Related Reading

Updated 2018-11-30

This is an index of films, books, and pretty much anything mentioned on the site that an English teacher might call a "text", along with links to where they come up. Also: things that I just like.

Also, for stupidly comprehensive lists of everything I've ever absorbed into my porous little brain, see:


Books and other Writing

Arranged by author.


The Sense of an EndingJulian Barnes (2011)

Rx: A Tale of Electronegativity, Robert Brockway (2012)

  • A great little sci-fi novel by Robert Brockway, who also happens to write for one of my favourite websites, It’s about a society that’s addicted to time travel, and it’s as funny as you would expect from a Cracked writer.

  • More:

The Narrow Road to the Deep North, Richard Flanagan (2013)

At the Mountains of Madness, H.P. Lovecraft (1936)

  • While a bit stylistically old-fashioned, AtMoM is a great piece of cosmic horror. It gave birth to the entire ancient alien trope - for good or ill. Although Lovecraft was a horrible racist, this book steers clear of that, so use your own judgement. It's in the public domain, so it's available for free on most eBook storefronts or here.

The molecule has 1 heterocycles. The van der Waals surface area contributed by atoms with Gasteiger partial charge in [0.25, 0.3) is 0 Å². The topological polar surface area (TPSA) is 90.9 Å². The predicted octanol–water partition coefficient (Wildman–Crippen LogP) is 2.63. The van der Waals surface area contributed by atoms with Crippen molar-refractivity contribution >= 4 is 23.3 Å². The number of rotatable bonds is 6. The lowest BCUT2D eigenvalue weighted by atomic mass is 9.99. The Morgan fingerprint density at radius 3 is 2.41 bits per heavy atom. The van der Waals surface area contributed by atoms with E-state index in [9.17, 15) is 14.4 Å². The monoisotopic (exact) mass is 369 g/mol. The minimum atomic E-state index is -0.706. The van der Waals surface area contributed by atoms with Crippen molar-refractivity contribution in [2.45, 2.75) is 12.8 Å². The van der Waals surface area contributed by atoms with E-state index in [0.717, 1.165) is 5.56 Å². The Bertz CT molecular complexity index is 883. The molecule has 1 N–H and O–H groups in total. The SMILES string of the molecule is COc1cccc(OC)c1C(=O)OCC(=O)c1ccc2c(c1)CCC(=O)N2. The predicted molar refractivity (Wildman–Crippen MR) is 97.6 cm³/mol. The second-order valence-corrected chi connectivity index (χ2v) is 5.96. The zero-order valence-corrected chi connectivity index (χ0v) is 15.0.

• More: 

Nineteen Eighty-FourGeorge Orwell (1949)

  • The dystopian novel. Orwell's ideas about total surveillance, total war as a method of control,  and the obliteration of language and history are perversely fascinating. For a time it was my favourite book.

  • More: 

    • At the start of Year 12, my English teacher told me to bring in a book that I wanted to use as the jump-off for my major work. I had just read Nineteen Eighty-Four, and was still thinking about it. Copyright came right out of that.

Ransom, David Malouf (2009)

  • A vivid, almost poetic, emotional retelling of a section of Homer's Illiad. I studied it for my first uni-level English literature class and quite liked it.

  • More: 

The Road, Cormac McCarthy (2006)

  • A resonant, beautifully written piece of post-apocalyptic fiction following the journey of a father and son.

  • More: 

    • I wrote a short story imitating the style, right here.

Harry Potter, J.K. Rowling (1997-2007)

  • Harry Potter needs no introduction. I've read these books over and over and Rowling's characterisation and imagination never fail to charm me.

  • More:

The Catcher in the Rye, J. D. Salinger (1951)

  • Love it or hate it, this book definitely exists.

  • More:

The God Engines, John Scalzi (2009)

Frankenstein; or, the Modern Prometheus, Mary Shelley (1818)